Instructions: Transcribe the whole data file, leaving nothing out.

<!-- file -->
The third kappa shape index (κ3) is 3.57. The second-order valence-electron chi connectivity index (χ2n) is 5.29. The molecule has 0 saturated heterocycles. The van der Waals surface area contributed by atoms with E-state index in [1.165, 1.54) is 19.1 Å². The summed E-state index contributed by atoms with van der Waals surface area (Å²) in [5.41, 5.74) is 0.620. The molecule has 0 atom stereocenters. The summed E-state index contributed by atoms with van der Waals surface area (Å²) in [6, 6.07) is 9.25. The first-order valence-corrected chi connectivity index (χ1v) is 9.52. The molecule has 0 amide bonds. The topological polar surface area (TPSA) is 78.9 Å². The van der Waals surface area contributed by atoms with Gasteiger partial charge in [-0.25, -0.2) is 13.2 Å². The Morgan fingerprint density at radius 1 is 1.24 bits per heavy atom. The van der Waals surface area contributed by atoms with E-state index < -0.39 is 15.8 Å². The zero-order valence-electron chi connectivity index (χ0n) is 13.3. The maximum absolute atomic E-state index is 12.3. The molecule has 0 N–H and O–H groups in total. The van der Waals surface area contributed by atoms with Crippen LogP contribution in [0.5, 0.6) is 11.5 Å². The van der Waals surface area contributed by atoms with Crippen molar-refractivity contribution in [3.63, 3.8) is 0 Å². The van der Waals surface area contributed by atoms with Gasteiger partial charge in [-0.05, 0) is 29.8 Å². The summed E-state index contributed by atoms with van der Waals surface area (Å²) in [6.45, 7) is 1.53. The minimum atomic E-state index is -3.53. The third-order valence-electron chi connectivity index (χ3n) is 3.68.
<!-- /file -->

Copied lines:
The third kappa shape index (κ3) is 3.57. The second-order valence-electron chi connectivity index (χ2n) is 5.29. The molecule has 0 saturated heterocycles. The van der Waals surface area contributed by atoms with E-state index in [1.165, 1.54) is 19.1 Å². The summed E-state index contributed by atoms with van der Waals surface area (Å²) in [5.41, 5.74) is 0.620. The molecule has 0 atom stereocenters. The summed E-state index contributed by atoms with van der Waals surface area (Å²) in [6, 6.07) is 9.25. The first-order valence-corrected chi connectivity index (χ1v) is 9.52. The molecule has 0 amide bonds. The topological polar surface area (TPSA) is 78.9 Å². The van der Waals surface area contributed by atoms with Gasteiger partial charge in [-0.25, -0.2) is 13.2 Å². The Morgan fingerprint density at radius 1 is 1.24 bits per heavy atom. The van der Waals surface area contributed by atoms with E-state index < -0.39 is 15.8 Å². The zero-order valence-electron chi connectivity index (χ0n) is 13.3. The maximum absolute atomic E-state index is 12.3. The molecule has 0 N–H and O–H groups in total. The van der Waals surface area contributed by atoms with Crippen LogP contribution in [0.5, 0.6) is 11.5 Å². The van der Waals surface area contributed by atoms with Crippen molar-refractivity contribution in [3.63, 3.8) is 0 Å². The van der Waals surface area contributed by atoms with Gasteiger partial charge in [-0.05, 0) is 29.8 Å². The summed E-state index contributed by atoms with van der Waals surface area (Å²) in [6.45, 7) is 1.53. The minimum atomic E-state index is -3.53. The third-order valence-electron chi connectivity index (χ3n) is 3.68.